The Science of where you sit at work
Updated by Endah
The New Science of Who Sits Where at Work
Companies Try to Boost Productivity by Micromanaging Seating Arrangements
Oct. 8, 2013 5:07 p.m. ET
Office workers are being treated to a new game: musical chairs.
Office workers are being treated to a new game: musical chairs. Rachel Feinzteig joins the News Hub with a look at how companies say they can increase productivity and collaboration by shifting employees from desk to desk every few months.
By shifting employees from desk to desk every few months, scattering those who do the same types of jobs and rethinking which departments to place side by side, companies say they can increase productivity and collaboration.
Proponents say such experiments not only come with a low price tag, but they can help a company's bottom line, even if they leave a few disgruntled workers in their wake.
In recent years, many companies have moved toward open floor plans and unassigned seating, ushering managers out of their offices and clustering workers at communal tables. But some companies—especially small startups and technology businesses—are taking the trend a step further, micromanaging who sits next to whom in an attempt to get more from their employees.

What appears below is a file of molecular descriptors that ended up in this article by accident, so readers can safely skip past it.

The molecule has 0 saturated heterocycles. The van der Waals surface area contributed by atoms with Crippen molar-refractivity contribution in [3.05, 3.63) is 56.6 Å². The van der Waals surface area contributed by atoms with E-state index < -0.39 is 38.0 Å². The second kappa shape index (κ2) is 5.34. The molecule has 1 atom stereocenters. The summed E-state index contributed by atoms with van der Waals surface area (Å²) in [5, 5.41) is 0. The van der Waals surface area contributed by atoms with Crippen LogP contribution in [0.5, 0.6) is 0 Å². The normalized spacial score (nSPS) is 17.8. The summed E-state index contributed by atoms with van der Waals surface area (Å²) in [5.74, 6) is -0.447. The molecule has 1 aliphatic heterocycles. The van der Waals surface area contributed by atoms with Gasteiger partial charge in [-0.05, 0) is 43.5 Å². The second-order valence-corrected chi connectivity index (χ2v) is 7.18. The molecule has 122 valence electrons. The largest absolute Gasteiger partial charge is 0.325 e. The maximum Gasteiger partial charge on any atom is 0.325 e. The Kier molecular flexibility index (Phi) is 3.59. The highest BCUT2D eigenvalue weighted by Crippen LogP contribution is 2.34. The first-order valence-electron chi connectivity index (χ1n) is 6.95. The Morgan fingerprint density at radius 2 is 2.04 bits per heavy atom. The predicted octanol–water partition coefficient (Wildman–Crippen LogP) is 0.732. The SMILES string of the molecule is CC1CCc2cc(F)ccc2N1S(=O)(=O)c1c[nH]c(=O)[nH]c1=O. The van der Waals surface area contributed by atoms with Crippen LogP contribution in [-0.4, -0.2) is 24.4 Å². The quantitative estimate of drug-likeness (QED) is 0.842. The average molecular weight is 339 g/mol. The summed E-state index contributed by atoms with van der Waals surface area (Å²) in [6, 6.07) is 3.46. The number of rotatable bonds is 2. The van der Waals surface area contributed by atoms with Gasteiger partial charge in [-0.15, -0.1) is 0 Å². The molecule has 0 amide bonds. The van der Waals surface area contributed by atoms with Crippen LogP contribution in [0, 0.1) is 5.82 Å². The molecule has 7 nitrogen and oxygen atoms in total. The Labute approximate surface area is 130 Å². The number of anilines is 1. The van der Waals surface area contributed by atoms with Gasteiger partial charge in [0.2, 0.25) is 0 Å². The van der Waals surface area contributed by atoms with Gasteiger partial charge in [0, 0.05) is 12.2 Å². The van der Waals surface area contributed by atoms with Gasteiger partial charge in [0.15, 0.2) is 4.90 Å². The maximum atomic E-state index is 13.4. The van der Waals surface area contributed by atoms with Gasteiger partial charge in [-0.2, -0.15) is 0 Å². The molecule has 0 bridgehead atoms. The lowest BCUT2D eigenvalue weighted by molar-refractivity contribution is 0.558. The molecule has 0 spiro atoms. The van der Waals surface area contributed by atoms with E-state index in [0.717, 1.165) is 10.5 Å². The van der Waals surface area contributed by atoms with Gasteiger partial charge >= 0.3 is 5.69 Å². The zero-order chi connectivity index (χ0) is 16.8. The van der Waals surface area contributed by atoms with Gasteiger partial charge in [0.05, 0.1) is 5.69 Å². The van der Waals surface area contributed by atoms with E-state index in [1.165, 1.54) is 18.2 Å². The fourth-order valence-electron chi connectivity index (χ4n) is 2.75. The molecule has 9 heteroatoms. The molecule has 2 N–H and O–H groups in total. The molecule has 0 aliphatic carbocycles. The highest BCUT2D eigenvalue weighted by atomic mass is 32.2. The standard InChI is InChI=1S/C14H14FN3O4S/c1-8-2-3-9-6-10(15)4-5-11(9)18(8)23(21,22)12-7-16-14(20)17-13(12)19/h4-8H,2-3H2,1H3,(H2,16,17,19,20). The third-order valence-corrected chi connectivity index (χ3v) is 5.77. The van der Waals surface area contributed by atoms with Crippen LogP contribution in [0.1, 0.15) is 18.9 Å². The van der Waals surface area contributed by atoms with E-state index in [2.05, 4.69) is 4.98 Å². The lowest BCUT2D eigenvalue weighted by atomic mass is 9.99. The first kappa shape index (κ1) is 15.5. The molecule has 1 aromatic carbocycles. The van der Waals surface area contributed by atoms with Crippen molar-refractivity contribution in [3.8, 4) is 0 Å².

"If I change the [organizational] chart and you stay in the same seat, it doesn't have very much of an effect," says Ben Waber , chief executive of Sociometric Solutions, a Boston company that uses sensors to analyze communication patterns in the workplace. "If I keep the org chart the same but change where you sit, it is going to massively change everything."
Mr. Waber says a worker's immediate neighbors account for 40% to 60% of every interaction that worker has during the workday, from face-to-face chats to email messages. There is only a 5% to 10% chance employees are interacting with someone two rows away, according to his data, which is culled from companies in the retail, pharmaceutical and finance industries, among others.
Want to befriend someone on another floor? Forget it. "You basically only talk to [those] people if you have meetings," Mr. Waber says.
Office States of Mind
Research shows that employee temperaments can be contagious. Here are the four emotional states you might spot at the office:
Calm, relaxed—Employees experience less conflict and feel they perform better. Workers are most likely to "catch" this state from colleagues.
Stressed out, anxious—Frustration, anger and hostility also can mark this second-most-contagious state.
Cheerful, high-energy—Like the calm state, workers tend to be more cooperative. But compared with the above two states, calm or stress trumps cheerful.
Sluggish, low-energy—A dull, lethargic state that workers are least likely to catch from colleagues.